GTA: Chinatown Wars jacks over 74,000 in April

DS debut of Rockstar series sees only mild drop from approximately 88,000-unit March sales; analyst predicts title should sell around 20,000-30,000 units going forward.


Grand Theft Auto: Chinatown Wars

Despite being thebest average score of any DS game on Metacritic, the critically hailed Grand Theft Auto: Chinatown Wars stumbled out of the gate. In the two weeks after its March 17 debut, the game sold fewer than 88,000 units--far below analyst predictions ranging from 200,000-400,000 units. As a result, many retailers began marking the game down, a move that made its April performance in the US market critical, according to Jesse Divnich, director of analyst services at Electronic Entertainment Design and Research (EEDAR).

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"If it does below 40,000 units, then it's following a curve much like topline PS3 and 360 releases which quickly tapers off," Divnich said of the game. "If it does above 40,000, then it will be more like a DS game and will see steady sales for months to come. So April sales are going to be incredibly important for this game."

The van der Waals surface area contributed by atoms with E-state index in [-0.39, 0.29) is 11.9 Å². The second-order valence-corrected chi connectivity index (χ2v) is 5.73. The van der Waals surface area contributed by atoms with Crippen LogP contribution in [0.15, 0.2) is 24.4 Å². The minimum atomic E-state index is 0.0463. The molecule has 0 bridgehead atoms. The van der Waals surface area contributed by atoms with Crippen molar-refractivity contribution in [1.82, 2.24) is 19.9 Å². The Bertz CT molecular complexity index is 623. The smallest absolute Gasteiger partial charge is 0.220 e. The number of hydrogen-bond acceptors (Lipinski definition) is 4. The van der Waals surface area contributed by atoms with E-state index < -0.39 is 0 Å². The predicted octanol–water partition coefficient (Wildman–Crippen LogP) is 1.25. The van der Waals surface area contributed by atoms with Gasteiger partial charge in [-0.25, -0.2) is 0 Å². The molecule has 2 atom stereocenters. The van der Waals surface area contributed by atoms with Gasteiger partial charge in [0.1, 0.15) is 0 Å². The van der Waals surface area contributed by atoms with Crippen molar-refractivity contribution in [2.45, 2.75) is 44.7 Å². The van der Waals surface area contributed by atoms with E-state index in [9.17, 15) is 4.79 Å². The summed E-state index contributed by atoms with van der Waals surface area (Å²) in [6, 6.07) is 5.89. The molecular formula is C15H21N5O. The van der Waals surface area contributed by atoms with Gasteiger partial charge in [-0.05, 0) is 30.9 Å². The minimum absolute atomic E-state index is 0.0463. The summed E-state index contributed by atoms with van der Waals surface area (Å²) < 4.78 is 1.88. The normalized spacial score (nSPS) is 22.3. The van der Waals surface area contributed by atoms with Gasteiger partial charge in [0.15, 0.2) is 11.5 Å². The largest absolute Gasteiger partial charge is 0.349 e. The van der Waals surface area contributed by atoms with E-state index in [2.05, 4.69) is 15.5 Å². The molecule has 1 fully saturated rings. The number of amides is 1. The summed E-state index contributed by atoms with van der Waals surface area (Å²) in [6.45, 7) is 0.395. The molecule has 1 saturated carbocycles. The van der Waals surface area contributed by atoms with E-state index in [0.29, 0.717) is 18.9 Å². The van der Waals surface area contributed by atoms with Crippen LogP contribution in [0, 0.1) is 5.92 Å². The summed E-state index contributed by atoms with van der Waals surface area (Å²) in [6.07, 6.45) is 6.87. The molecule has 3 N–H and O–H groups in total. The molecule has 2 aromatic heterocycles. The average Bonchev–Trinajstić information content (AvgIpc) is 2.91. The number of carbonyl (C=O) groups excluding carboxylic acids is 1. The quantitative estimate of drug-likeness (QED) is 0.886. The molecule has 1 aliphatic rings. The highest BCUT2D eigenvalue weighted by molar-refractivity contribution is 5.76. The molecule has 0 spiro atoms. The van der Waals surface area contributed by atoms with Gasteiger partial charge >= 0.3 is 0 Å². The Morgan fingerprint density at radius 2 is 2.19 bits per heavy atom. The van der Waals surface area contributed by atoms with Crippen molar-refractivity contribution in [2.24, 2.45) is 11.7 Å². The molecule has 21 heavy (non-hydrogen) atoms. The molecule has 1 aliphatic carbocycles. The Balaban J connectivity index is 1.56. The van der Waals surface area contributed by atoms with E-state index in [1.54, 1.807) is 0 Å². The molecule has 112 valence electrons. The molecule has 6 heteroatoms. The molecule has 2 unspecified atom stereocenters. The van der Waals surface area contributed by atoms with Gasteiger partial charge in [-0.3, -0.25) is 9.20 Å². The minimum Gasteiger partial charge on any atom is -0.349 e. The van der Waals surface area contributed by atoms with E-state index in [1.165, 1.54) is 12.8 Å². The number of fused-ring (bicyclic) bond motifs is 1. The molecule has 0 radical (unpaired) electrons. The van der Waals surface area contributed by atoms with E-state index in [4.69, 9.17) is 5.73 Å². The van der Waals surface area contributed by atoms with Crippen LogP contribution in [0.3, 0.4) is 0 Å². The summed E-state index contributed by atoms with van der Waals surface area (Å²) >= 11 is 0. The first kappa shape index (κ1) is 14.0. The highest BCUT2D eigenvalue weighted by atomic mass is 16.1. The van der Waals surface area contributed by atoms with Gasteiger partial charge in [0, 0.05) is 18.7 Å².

Now, following its release of last month's US sales numbers, the NPD Group has confirmed that Chinatown Wars sales dipped only slightly. The game sold just over 74,000 units during the month, down from just under 88,000 the previous reporting period. Based on the game's two-month performance, Divinch expects the game to sell between 20,000-30,000 units per month domestically for an extended period, emulating the flat-but-steady trend of other DS titles.

Divnich also told GameSpot that gamers shouldn't expect Chinatown Wars to remain a bargain-bin fixture. "Typically retailers try to order six to eight weeks of sales orders at a time, but the game was a new style of game for the DS. The confusion came when Take-Two and retailers applied a very similar sales expectation like a console GTA or your core AAA titles. So Take-Two and retailers kind of panicked when they got the initial figures, so that's why we saw all these initial discounts."

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